4. When bad security is not an option: This week we saw about 12.3% of the BTC on Poloniex was stolen, which is shortly after Mt. Gox was shuttered indefinitely. It’s early days for Bitcoin, and this instability has little to do with the viability of Bitcoin as a currency – more sloppy execution by exchanges and services, and failure to protect their systems. These are new companies with shiny new applications, and they will continue to lose bitcoins until they shake out bugs and learn lessons that banks and traditional financial houses have learned over centuries. In the case of Poloniex, it was an attack on application business logic. Hopefully most of these exchanges will take note and hire professionals to come in for threat modeling and penetration testing, to find flaws before attackers. It’s not like they don’t have genuine financial incentive to be secure. If not money will continue to disappear. – AL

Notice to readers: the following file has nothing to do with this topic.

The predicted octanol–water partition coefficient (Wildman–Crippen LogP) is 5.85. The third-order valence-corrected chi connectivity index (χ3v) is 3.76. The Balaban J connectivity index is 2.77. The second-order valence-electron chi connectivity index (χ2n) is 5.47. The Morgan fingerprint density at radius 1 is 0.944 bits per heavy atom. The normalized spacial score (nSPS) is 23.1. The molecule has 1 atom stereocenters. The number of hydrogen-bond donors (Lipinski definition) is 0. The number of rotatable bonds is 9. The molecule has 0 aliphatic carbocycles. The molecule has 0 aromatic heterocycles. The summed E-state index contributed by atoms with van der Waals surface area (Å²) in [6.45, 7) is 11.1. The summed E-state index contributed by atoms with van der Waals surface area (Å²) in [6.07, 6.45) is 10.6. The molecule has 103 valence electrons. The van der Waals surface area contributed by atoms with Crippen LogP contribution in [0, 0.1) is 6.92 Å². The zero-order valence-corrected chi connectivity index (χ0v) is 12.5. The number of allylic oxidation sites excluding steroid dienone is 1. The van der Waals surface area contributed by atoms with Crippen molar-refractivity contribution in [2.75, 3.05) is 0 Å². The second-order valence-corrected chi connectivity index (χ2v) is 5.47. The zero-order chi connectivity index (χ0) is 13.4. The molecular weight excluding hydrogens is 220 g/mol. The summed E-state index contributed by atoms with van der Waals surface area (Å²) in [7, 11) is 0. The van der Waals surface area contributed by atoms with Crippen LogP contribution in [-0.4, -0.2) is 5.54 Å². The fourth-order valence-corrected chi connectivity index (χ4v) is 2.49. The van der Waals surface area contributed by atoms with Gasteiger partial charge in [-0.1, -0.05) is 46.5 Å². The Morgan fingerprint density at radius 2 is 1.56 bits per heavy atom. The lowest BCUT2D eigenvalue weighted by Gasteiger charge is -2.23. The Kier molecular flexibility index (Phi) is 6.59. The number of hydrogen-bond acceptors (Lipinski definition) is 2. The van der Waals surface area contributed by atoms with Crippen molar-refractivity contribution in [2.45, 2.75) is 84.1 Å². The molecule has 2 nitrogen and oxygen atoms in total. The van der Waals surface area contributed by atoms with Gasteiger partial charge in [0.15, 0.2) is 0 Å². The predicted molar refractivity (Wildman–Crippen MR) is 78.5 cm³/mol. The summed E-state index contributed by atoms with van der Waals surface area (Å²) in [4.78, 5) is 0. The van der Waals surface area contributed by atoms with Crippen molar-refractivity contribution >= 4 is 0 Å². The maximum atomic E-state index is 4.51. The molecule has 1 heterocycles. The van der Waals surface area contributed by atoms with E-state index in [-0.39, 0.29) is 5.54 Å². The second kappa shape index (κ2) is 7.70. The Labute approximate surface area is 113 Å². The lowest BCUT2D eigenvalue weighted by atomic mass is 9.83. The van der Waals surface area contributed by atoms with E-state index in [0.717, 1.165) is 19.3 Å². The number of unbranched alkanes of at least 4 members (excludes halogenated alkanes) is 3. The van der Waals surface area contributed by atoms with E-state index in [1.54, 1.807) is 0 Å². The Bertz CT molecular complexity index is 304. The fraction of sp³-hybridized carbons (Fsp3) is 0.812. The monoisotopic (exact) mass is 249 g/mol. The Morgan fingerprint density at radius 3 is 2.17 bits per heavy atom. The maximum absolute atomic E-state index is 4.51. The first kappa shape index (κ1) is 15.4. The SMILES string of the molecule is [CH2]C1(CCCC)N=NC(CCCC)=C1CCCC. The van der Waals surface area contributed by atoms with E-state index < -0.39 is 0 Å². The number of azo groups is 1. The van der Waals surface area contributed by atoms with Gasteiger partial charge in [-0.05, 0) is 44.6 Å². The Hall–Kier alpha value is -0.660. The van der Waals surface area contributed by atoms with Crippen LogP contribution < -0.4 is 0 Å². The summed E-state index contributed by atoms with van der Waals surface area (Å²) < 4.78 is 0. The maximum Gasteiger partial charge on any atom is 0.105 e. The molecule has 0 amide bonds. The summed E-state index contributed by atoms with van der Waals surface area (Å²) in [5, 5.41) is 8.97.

5. Where the humans at? I have never been a fan of highly probabilistic models of risk or vulnerability. They typically involve assumptions on top of assumptions, and that usually leads to faulty decision making. My quant friends argue constantly that I’m being obtuse, and analysis in the right context can assist in decision making. They are probably right. Russell Thomas has been putting forth models for a while to help provide this context. Lately he has gotten into a little discussion (and yes, I’m being kind) about the role of probability in making security decisions. The reality is that at some point someone has to make a decisions about what to do. You want to feel good about that decision. That could involve prayer, it could involve a hard-core model, or it could involve experience – or more likely all of the above. If you can believe the math, I have no issue with models. Given the amount of data we are all dealing with, you need some way to reduce it and make sense of it, and that will involve probabilities in some way, shape, or form. But security is not high-velocity trading. The models have limitations, and I am not about to trade a 20-year security analyst for a risk model any time soon. And I don’t think Russell is either. – MR